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‘ [274] impatience, levity, and fickleness. I see nothing un-
Chap. XL.} 1769. April.
commercial, in making the Americans pay a duty upon tea.’

No one would defend the Act, yet few urged its repeal. The Rockingham party were willing that it should remain as a source of embarrassment to the Ministers. Conway next proposed as a middle course, to agree to take it into consideration the next session. ‘I approve the middle course,’ said Beckford. ‘I was the first man who said you ought not tax America for the purpose of revenue. The duty upon tea, with a great army to collect it, has produced in the Southern part of America, only two hundred and ninety-four pounds, fourteen shillings; in the Northern part it has produced nothing.’ ‘For the sake of a paltry revenue,’ cried Lord Beauchamp, ‘we lose the affection of two millions of people.’ ‘We have trusted to terror too long,’ observed Jackson. ‘Washing my hands of the charge of severity,’ said Lord North, ‘I will not vote for holding out hopes, that may not be realized.’ ‘If you are ready to repeal this Act,’ retorted Grenville, in answer to Lord North, ‘why keep it in force for a single hour? You ought not to do so, from anger or ill-humor. Why dally and delay in a business of such infinite importance? Why pretend that it is too late in the session, that this is not the time, when the difficulty is every day increasing? If the Act is wrong, or you cannot maintain it, give it up like men. If you do not mean to bind the Colonies by your laws in cases of taxation, tell the Americans so fairly, and conciliate their affections.’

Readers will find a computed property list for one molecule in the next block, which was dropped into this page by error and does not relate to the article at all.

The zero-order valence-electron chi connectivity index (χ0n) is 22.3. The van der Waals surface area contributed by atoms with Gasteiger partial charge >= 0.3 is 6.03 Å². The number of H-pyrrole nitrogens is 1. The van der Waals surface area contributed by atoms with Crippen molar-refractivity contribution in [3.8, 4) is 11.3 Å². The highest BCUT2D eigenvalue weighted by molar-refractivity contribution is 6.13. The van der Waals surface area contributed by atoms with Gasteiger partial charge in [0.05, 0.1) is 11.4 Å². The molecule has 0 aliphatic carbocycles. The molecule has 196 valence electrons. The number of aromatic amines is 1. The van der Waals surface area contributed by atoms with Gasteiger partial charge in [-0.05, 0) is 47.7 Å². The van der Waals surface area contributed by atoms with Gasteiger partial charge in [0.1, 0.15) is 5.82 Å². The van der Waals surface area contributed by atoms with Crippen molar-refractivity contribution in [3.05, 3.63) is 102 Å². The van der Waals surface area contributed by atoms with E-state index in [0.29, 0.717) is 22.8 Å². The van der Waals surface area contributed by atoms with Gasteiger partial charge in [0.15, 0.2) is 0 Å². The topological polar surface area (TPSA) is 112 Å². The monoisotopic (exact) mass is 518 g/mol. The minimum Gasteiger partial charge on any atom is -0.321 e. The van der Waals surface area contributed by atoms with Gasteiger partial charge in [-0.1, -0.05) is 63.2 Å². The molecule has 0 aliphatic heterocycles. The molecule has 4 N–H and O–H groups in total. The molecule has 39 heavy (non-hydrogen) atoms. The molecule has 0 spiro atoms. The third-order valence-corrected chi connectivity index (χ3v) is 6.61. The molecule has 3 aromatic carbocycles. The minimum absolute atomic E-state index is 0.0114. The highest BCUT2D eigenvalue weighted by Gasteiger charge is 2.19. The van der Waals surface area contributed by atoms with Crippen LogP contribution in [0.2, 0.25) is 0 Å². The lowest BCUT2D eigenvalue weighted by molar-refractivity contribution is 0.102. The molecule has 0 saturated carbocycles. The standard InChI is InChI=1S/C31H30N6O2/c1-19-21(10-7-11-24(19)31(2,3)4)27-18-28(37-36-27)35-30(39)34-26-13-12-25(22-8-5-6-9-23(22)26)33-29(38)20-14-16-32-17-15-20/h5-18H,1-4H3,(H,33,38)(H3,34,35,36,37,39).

Lord North put an end to the conversation, by moving the previous question for the order of the

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